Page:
Tyler Reysenbach: Yeah. One of the particular challenging parts is that there’s 30, 000 people who’ve already applied for the program. And so they now have to make a choice about, do they just not issue those visas or do they, do they say, Hey, Putting a stop from here on.

Kat Clay: Tyler, I mean the government has signalled that it wants to tackle the issue of a growing number of permanently temporary migrants here on temporary visas, especially by offering clearer pathways to permanent residency.

How exactly will the government do that?

Tyler Reysenbach: Yes. I mean, it’s a really, really tricky question. They announced that they’re going to give everyone on the short term TSS visa a pathway to permanency. So what that means is that if you’re on the medium term TSS visa, so you work in certain occupations that are on the medium occupation list, medium term occupation list, you were able to apply for employer sponsored Permanent visa after four years, that was never the case if you were on the short term occupation list.

So they’ve now opened that up to people on the short term occupation list that doesn’t actually solve the problem because at the moment, there’s only 1. 9 million temporary migrants in Australia and there’s only 195 permanent places. So just offering people a pathway to permanency, it doesn’t guarantee that they’re going to get it.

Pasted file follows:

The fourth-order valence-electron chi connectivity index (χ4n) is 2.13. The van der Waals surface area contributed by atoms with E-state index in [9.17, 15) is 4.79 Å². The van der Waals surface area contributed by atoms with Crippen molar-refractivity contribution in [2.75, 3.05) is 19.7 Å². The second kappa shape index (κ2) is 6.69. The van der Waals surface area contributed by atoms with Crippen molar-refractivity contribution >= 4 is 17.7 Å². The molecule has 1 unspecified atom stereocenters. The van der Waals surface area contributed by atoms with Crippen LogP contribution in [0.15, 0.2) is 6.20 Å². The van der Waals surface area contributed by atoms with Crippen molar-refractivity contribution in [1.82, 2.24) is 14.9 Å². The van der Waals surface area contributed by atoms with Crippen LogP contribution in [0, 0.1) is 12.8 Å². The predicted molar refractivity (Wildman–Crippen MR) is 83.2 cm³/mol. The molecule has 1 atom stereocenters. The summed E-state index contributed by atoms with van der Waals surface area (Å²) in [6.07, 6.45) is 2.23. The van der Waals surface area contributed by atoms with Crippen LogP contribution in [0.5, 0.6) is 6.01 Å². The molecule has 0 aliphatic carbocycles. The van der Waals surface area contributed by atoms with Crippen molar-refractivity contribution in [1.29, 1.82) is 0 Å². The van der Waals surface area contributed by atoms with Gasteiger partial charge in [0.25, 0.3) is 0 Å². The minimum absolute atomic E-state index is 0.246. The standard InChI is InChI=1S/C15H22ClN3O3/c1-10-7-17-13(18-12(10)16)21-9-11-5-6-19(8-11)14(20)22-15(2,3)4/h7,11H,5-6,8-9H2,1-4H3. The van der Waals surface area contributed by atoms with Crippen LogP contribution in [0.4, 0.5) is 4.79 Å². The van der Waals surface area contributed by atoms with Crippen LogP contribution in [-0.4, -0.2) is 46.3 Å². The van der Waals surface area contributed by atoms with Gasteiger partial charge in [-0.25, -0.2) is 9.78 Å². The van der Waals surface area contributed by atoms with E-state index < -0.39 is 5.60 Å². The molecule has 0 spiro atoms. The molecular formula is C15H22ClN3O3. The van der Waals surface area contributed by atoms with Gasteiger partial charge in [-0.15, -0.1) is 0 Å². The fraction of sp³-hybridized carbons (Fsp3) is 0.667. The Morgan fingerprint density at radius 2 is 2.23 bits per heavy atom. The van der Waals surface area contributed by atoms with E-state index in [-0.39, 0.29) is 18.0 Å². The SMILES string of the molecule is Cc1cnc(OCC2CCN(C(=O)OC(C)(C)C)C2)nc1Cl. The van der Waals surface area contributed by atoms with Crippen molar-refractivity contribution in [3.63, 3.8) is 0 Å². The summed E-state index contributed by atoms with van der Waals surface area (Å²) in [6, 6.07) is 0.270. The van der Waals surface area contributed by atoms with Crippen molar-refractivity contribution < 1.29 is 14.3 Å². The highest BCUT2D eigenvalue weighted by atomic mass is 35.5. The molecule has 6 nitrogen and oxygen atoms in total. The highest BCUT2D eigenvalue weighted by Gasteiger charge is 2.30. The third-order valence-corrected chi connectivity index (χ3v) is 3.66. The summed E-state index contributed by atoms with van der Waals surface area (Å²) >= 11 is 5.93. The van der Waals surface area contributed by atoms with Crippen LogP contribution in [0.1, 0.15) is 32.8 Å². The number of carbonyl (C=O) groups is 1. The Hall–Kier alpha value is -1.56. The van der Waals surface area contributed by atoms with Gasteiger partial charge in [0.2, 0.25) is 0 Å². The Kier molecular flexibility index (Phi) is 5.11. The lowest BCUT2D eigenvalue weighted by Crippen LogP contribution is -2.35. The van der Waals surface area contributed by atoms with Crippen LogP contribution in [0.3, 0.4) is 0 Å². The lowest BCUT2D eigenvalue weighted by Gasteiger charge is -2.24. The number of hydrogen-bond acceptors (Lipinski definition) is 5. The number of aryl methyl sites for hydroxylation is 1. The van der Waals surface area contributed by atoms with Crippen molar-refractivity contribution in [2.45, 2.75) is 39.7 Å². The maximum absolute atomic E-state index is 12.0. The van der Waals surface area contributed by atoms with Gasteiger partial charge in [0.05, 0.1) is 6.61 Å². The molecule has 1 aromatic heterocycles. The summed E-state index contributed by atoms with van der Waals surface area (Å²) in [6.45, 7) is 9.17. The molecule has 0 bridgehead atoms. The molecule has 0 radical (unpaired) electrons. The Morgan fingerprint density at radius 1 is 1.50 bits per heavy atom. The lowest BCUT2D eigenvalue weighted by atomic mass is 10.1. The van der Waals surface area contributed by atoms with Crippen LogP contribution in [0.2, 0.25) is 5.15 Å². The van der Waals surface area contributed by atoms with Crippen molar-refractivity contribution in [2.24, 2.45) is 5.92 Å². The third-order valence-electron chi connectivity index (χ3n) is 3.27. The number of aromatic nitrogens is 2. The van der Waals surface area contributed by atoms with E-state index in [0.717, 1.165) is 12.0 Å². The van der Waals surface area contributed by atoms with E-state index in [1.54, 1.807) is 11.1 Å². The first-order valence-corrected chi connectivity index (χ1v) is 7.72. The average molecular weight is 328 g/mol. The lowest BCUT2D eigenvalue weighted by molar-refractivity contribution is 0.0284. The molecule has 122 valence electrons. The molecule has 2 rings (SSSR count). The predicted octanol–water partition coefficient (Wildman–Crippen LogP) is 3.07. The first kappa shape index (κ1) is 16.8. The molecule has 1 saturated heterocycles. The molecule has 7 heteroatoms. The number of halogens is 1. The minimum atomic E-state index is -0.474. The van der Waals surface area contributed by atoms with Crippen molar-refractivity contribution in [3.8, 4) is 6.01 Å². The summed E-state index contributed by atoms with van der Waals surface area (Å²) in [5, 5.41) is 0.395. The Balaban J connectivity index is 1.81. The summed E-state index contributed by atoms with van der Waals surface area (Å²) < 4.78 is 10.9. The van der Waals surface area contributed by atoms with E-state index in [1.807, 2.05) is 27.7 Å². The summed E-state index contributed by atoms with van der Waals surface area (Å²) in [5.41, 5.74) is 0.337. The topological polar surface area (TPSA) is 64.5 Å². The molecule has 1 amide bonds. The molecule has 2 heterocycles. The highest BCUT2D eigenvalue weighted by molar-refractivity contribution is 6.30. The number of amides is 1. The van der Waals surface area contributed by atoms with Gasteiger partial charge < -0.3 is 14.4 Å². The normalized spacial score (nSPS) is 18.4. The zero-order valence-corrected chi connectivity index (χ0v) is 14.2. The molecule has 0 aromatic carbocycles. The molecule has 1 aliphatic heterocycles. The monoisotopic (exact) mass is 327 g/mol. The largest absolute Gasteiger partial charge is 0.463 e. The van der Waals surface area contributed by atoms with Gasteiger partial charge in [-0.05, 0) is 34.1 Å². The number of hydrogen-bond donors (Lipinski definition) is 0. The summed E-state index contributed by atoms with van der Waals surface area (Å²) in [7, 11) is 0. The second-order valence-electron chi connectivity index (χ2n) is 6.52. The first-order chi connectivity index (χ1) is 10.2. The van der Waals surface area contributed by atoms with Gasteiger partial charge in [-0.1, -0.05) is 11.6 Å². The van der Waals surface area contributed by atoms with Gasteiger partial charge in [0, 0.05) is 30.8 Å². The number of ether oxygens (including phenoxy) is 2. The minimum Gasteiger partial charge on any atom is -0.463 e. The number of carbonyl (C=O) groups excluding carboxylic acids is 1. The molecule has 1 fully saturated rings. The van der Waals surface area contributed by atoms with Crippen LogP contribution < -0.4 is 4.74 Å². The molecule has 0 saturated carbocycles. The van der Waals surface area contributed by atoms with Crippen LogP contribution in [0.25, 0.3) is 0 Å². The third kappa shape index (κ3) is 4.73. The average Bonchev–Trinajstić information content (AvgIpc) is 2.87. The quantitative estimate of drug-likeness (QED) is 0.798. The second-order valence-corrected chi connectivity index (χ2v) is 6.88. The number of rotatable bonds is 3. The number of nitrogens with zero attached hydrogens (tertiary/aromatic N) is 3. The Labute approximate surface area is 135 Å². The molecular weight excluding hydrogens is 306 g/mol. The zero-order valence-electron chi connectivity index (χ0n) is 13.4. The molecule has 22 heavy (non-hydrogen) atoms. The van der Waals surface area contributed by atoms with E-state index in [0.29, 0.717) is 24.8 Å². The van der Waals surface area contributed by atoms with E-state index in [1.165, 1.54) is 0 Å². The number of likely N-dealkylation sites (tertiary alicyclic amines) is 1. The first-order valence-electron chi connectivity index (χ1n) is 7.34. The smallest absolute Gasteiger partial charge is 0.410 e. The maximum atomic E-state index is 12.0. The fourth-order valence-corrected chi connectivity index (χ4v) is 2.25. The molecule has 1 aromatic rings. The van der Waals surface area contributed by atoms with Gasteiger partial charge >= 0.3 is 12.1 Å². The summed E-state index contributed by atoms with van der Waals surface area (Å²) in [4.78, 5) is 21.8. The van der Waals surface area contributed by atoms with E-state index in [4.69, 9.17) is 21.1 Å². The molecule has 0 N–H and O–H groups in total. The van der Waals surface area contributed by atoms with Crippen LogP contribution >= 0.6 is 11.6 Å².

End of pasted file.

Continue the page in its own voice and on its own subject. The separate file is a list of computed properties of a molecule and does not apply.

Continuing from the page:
And at the end of the day, the numbers don’t stack up. We’ve seen a bit of signaling, you know, O’Neill speech that, you know, Not everyone who wants to say we’ll be able to, which I think is the first step in making those really tough choices, but the government still has a bit of work to do in, in kind of really grappling with what that means, the review gave a little bit of guidance, talking about prioritizing, you know, If you’re on a temporary visa and the points test potentially, or, having separate pathways or, you know, facilitating transitions for students.

But at the end of the day, it’s just a mathematical question. If we have that many temporary migrants, we can’t offer everyone a permanent visa. And so I think a really tough thing for government to do in the next couple of years is to. Say, we’re not giving you false hope. If we don’t think there’s a pathway to permanency here, you can’t stay.

And that involves some really tough conversations to have with migrants who would like to stay. and it’s also not clear how to kind of make those calls. So still a little bit of work to be done. I’d also just add one last thing, which is they’ve also created permanency for Kiwis. So in Australia, every Kiwi can come immediately.